— With Rimington • L. March Phillipps

... traitors to their country and their God. Many of the women in attendance were French, Italian, and Portuguese. Of the English ladies some were Papists, and some were the wives of Papists. Some persons who were peculiarly entitled to be present, and whose testimony would have satisfied all minds accessible to reason, were absent, and for their absence the King was held responsible. The Princess Anne was, of all the inhabitants of the island, the most deeply interested in the event. Her sex and her experience qualified her to act as the guardian of her ...
— The History of England from the Accession of James II. - Volume 2 (of 5) • Thomas Babington Macaulay

... in this volume: "A Piece of String," and "A Sale." How many openings the last offers for the gratuitous display of the author's wit or clever buffoonery, the first for an unmeasured display of sentiment! And both sentiment and buffoonery could have been made very good too, in a way accessible to the meanest intelligence, at the cost of truth and honesty. Here it is where Maupassant's austerity comes in. He refrains from setting his cleverness against the eloquence of the facts. There is humour and pathos in these stories; but such is the greatness of his talent, ...
— Notes on Life and Letters • Joseph Conrad

... suggest Griffis's: "The Pilgrims in Their Three Homes" and "Brave Little Holland", and Davis's "History of Medieval and Modern Europe" (sections 238, 266, and the account of the present war). A file of the National Geographic Magazine, accessible in most public libraries, will be found to contain many articles and illustrations which will be invaluable in this connection. Picture postcards, also, will supply a wealth of appropriate subjects. Children should be encouraged to bring material ...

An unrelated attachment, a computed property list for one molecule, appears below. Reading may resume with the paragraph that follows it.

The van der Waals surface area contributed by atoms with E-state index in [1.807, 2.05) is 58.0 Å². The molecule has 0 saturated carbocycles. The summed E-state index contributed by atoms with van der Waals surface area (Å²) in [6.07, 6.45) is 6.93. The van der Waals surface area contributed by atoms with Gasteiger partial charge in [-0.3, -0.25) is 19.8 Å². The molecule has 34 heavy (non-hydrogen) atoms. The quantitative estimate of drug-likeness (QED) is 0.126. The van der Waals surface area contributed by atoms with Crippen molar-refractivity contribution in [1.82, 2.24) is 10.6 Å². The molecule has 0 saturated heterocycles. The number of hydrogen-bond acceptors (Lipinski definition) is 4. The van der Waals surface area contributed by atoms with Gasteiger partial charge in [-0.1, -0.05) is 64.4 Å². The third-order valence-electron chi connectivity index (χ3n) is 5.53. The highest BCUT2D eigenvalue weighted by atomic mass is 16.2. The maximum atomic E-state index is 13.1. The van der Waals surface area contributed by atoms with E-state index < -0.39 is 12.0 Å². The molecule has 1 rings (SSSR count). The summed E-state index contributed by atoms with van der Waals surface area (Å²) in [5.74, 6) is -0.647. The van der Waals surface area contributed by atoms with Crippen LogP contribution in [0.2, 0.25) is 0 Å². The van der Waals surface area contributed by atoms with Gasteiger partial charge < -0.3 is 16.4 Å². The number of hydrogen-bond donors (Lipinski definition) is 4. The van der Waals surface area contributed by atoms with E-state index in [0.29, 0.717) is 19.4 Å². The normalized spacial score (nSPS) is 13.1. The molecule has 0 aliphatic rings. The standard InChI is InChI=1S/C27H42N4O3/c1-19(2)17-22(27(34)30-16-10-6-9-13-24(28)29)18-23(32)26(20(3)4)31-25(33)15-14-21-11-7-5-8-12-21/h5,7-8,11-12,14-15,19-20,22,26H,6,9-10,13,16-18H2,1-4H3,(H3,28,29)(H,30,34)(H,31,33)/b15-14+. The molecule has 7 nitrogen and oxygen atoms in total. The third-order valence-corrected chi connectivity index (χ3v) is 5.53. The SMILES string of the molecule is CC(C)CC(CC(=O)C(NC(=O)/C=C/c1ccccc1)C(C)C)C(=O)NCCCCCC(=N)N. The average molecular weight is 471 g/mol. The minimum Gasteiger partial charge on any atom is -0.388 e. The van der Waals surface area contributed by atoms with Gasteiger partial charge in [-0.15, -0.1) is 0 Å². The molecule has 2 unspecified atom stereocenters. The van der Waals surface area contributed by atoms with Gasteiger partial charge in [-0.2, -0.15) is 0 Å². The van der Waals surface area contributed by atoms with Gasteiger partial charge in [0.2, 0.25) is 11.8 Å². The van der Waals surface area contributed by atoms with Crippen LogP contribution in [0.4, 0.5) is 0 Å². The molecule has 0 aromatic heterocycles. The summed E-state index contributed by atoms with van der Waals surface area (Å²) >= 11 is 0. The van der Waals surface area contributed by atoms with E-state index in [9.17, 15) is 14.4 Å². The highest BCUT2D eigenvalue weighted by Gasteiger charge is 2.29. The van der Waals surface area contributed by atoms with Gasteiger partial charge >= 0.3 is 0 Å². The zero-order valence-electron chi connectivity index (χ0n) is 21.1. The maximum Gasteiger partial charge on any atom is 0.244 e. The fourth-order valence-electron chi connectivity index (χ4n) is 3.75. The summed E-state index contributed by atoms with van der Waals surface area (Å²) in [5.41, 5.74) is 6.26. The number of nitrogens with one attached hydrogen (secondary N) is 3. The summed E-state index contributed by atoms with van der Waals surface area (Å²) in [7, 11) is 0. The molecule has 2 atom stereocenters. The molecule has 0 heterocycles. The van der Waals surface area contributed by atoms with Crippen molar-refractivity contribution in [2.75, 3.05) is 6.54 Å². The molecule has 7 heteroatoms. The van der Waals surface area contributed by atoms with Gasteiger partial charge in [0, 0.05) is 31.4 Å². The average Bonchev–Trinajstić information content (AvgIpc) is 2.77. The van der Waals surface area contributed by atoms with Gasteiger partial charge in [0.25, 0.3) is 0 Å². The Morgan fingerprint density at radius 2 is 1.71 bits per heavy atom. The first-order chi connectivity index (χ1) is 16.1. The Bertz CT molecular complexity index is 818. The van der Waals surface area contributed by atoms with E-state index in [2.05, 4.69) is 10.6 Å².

— The Belgian Twins • Lucy Fitch Perkins

... Company. By the conquest of Rohilkhand Hastings hoped to obtain for that ally a compact State shut in effectually from foreign invasion by the Ganges all the way from the frontiers of Behar to the mountains of Thibet, while at the same time this useful ally would remain equally accessible to the British forces either for hostilities or protection. Put in this way the case seemed, no doubt, plausible enough to Hastings, and to all who thought with Hastings that Indian chiefs and princes were but pieces on a board, to ...
— A History of the Four Georges and of William IV, Volume III (of 4) • Justin McCarthy and Justin Huntly McCarthy

... important questions. A condition unusual in international wars was presented in that while one belligerent had control of the seas, the other had no ports, shipping, or direct trade, but was only accessible through the territory of a neutral. Vexatious questions arose through Great Britain's action in respect to neutral cargoes, not contraband in their own nature, shipped to Portuguese South Africa, on the score of probable or suspected ultimate ...
— Complete State of the Union Addresses from 1790 to the Present • Various

... its main feature, the illustration of historic architecture, it must appeal to all who have any connection with the architectural profession. An architect can never have too many photographs, provided they are well classified and accessible; and it is practically impossible that anyone shall have all of the one hundred photographs given in a year's volumes of the magazine, as they are drawn from so many different sources. The classification of subjects is of itself sufficient reason for buying THE ...
— The Brochure Series of Architectural Illustration, Vol. 01, No. 12, December 1895 - English Country Houses • Various